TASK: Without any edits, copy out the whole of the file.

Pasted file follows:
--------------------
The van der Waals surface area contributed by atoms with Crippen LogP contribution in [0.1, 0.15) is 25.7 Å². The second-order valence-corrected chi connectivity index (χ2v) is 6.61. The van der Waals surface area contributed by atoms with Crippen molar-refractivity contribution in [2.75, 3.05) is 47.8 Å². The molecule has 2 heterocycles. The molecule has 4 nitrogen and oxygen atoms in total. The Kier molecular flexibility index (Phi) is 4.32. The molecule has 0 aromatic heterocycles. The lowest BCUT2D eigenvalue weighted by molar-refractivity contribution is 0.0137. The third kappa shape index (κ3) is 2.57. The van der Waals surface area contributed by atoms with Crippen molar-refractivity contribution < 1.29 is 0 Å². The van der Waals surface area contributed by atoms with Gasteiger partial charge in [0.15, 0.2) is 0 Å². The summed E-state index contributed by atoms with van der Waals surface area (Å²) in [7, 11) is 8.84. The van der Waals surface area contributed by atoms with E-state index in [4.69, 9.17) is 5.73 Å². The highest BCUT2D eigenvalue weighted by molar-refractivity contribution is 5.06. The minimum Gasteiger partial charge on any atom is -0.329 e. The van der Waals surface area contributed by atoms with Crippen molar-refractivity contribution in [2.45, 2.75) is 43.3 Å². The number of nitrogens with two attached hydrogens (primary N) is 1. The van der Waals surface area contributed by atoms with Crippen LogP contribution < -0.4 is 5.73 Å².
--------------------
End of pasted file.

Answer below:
The van der Waals surface area contributed by atoms with Crippen LogP contribution in [0.1, 0.15) is 25.7 Å². The second-order valence-corrected chi connectivity index (χ2v) is 6.61. The van der Waals surface area contributed by atoms with Crippen molar-refractivity contribution in [2.75, 3.05) is 47.8 Å². The molecule has 2 heterocycles. The molecule has 4 nitrogen and oxygen atoms in total. The Kier molecular flexibility index (Phi) is 4.32. The molecule has 0 aromatic heterocycles. The lowest BCUT2D eigenvalue weighted by molar-refractivity contribution is 0.0137. The third kappa shape index (κ3) is 2.57. The van der Waals surface area contributed by atoms with Crippen molar-refractivity contribution < 1.29 is 0 Å². The van der Waals surface area contributed by atoms with Gasteiger partial charge in [0.15, 0.2) is 0 Å². The summed E-state index contributed by atoms with van der Waals surface area (Å²) in [7, 11) is 8.84. The van der Waals surface area contributed by atoms with E-state index in [4.69, 9.17) is 5.73 Å². The highest BCUT2D eigenvalue weighted by molar-refractivity contribution is 5.06. The minimum Gasteiger partial charge on any atom is -0.329 e. The van der Waals surface area contributed by atoms with Crippen molar-refractivity contribution in [2.45, 2.75) is 43.3 Å². The number of nitrogens with two attached hydrogens (primary N) is 1. The van der Waals surface area contributed by atoms with Crippen LogP contribution < -0.4 is 5.73 Å².